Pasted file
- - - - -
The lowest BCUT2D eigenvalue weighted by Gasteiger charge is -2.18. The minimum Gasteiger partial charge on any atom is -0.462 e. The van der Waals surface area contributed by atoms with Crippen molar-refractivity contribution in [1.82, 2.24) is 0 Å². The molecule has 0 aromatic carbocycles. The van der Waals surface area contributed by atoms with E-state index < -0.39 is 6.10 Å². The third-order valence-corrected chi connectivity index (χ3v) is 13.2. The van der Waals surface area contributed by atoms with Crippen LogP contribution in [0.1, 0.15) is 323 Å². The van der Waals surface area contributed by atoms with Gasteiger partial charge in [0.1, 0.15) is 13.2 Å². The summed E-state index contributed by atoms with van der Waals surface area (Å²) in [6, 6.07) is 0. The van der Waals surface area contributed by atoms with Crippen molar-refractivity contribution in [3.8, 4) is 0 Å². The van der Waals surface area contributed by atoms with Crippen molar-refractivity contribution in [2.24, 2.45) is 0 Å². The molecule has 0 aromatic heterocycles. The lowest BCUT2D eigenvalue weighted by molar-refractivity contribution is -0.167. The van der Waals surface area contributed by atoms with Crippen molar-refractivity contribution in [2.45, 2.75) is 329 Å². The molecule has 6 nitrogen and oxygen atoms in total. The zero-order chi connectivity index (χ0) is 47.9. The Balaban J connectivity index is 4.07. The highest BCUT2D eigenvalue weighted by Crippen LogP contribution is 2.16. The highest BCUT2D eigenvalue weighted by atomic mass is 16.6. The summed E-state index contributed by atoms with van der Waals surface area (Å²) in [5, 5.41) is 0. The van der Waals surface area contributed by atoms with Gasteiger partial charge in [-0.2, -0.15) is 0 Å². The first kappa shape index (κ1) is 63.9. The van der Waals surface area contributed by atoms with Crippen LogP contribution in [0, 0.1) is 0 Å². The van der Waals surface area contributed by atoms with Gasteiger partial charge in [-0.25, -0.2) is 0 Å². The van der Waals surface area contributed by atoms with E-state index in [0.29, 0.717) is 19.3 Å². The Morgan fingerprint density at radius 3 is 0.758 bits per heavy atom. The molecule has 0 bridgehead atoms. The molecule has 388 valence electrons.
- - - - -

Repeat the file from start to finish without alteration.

The lowest BCUT2D eigenvalue weighted by Gasteiger charge is -2.18. The minimum Gasteiger partial charge on any atom is -0.462 e. The van der Waals surface area contributed by atoms with Crippen molar-refractivity contribution in [1.82, 2.24) is 0 Å². The molecule has 0 aromatic carbocycles. The van der Waals surface area contributed by atoms with E-state index < -0.39 is 6.10 Å². The third-order valence-corrected chi connectivity index (χ3v) is 13.2. The van der Waals surface area contributed by atoms with Crippen LogP contribution in [0.1, 0.15) is 323 Å². The van der Waals surface area contributed by atoms with Gasteiger partial charge in [0.1, 0.15) is 13.2 Å². The summed E-state index contributed by atoms with van der Waals surface area (Å²) in [6, 6.07) is 0. The van der Waals surface area contributed by atoms with Crippen molar-refractivity contribution in [3.8, 4) is 0 Å². The van der Waals surface area contributed by atoms with Crippen molar-refractivity contribution in [2.24, 2.45) is 0 Å². The molecule has 0 aromatic heterocycles. The lowest BCUT2D eigenvalue weighted by molar-refractivity contribution is -0.167. The van der Waals surface area contributed by atoms with Crippen molar-refractivity contribution in [2.45, 2.75) is 329 Å². The molecule has 6 nitrogen and oxygen atoms in total. The zero-order chi connectivity index (χ0) is 47.9. The Balaban J connectivity index is 4.07. The highest BCUT2D eigenvalue weighted by Crippen LogP contribution is 2.16. The highest BCUT2D eigenvalue weighted by atomic mass is 16.6. The summed E-state index contributed by atoms with van der Waals surface area (Å²) in [5, 5.41) is 0. The van der Waals surface area contributed by atoms with Gasteiger partial charge in [-0.2, -0.15) is 0 Å². The first kappa shape index (κ1) is 63.9. The van der Waals surface area contributed by atoms with Crippen LogP contribution in [0, 0.1) is 0 Å². The van der Waals surface area contributed by atoms with Gasteiger partial charge in [-0.25, -0.2) is 0 Å². The van der Waals surface area contributed by atoms with E-state index in [0.29, 0.717) is 19.3 Å². The Morgan fingerprint density at radius 3 is 0.758 bits per heavy atom. The molecule has 0 bridgehead atoms. The molecule has 388 valence electrons.